Scott Alexander suggesting the criteria that make someone an Effective Altruist:
1. Aim to donate some fixed and considered amount of your income (traditionally 10%) to charity, or get a job in a charitable field.
2. Think really hard about what charities are most important, using something like consequentialist reasoning (where eg donating to a fancy college endowment seems less good than saving the lives of starving children). Treat this problem with the level of seriousness that people use when they really care about something, like a hedge fundie deciding what stocks to buy, or a basketball coach making a draft pick. Preferably do some napkin math, just like the hedge fundie and basketball coach would. Check with other people to see if your assessments agree.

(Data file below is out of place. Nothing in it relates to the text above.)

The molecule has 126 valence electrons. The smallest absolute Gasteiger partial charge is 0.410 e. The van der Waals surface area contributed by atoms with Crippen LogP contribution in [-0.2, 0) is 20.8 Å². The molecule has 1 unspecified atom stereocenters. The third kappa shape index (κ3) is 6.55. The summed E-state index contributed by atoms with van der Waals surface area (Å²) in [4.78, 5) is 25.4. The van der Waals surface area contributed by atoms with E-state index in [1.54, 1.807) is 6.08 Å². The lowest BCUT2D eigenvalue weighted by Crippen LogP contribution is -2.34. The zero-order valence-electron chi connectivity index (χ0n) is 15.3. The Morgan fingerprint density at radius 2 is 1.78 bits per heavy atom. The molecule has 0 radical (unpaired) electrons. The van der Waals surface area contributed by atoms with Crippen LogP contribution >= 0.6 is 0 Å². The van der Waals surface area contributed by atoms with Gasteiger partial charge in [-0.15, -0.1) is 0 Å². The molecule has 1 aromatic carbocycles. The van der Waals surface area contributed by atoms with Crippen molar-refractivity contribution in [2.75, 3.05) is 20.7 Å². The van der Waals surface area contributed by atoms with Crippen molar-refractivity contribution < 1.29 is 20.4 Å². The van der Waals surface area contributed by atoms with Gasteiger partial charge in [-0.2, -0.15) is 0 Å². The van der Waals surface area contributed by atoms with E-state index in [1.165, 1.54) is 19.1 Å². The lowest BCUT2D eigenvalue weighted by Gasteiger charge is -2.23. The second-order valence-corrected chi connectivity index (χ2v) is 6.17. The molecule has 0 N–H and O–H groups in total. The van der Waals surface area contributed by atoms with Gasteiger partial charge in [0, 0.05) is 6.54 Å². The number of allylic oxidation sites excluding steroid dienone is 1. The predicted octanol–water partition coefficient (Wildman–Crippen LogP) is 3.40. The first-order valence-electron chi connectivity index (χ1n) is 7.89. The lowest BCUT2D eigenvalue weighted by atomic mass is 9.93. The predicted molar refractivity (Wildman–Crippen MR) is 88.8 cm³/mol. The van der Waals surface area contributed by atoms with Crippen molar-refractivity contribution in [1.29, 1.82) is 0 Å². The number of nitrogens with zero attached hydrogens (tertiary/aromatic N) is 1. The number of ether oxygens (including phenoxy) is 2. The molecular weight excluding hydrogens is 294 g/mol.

3. ACTUALLY DO THESE THINGS! DON’T JUST WRITE ESSAYS SAYING THEY’RE “OBVIOUS” BUT THEN NOT DO THEM!
Alexander then says, “I think most of the people who do all three of these would self-identify as effective altruists.” I don’t know how we’d go about measuring that, but I know a great many people who do all three of these things and none of them call themselves effective altruists; I suspect that very few of them have ever heard the term “Effective Altruism.” (For instance, I have been involved in many debates within churches about what charitable organizations to support, and those have invariably been serious conversations that involve, among other things, close scrutiny not just of those organizations’ mission statements but also of their financial reports.) Like many people who either live in Silicon Valley or dwell in the penumbra of its culture, Alexander has no idea how tiny his bubble is; nor is he aware of how many thoughtful givers to charity there are in the world.